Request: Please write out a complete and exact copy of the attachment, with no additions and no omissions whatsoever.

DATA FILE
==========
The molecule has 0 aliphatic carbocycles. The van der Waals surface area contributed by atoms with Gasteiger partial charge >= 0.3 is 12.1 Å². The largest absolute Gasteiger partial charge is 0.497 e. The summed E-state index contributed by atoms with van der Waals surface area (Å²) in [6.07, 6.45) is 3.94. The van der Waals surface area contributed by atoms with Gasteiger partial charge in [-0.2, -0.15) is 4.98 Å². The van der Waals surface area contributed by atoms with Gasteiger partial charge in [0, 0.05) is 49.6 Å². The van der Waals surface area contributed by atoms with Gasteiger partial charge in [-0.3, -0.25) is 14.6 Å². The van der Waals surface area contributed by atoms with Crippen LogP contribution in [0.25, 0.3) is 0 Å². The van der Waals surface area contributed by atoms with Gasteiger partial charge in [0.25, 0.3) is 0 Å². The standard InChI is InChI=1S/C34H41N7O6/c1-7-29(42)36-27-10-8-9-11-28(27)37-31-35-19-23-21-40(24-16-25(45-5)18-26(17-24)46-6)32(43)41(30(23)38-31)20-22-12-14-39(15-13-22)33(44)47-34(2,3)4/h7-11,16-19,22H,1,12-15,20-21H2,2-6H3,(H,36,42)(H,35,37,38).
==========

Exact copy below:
The molecule has 0 aliphatic carbocycles. The van der Waals surface area contributed by atoms with Gasteiger partial charge >= 0.3 is 12.1 Å². The largest absolute Gasteiger partial charge is 0.497 e. The summed E-state index contributed by atoms with van der Waals surface area (Å²) in [6.07, 6.45) is 3.94. The van der Waals surface area contributed by atoms with Gasteiger partial charge in [-0.2, -0.15) is 4.98 Å². The van der Waals surface area contributed by atoms with Gasteiger partial charge in [0, 0.05) is 49.6 Å². The van der Waals surface area contributed by atoms with Gasteiger partial charge in [-0.3, -0.25) is 14.6 Å². The van der Waals surface area contributed by atoms with Crippen LogP contribution in [0.25, 0.3) is 0 Å². The van der Waals surface area contributed by atoms with Gasteiger partial charge in [0.25, 0.3) is 0 Å². The standard InChI is InChI=1S/C34H41N7O6/c1-7-29(42)36-27-10-8-9-11-28(27)37-31-35-19-23-21-40(24-16-25(45-5)18-26(17-24)46-6)32(43)41(30(23)38-31)20-22-12-14-39(15-13-22)33(44)47-34(2,3)4/h7-11,16-19,22H,1,12-15,20-21H2,2-6H3,(H,36,42)(H,35,37,38).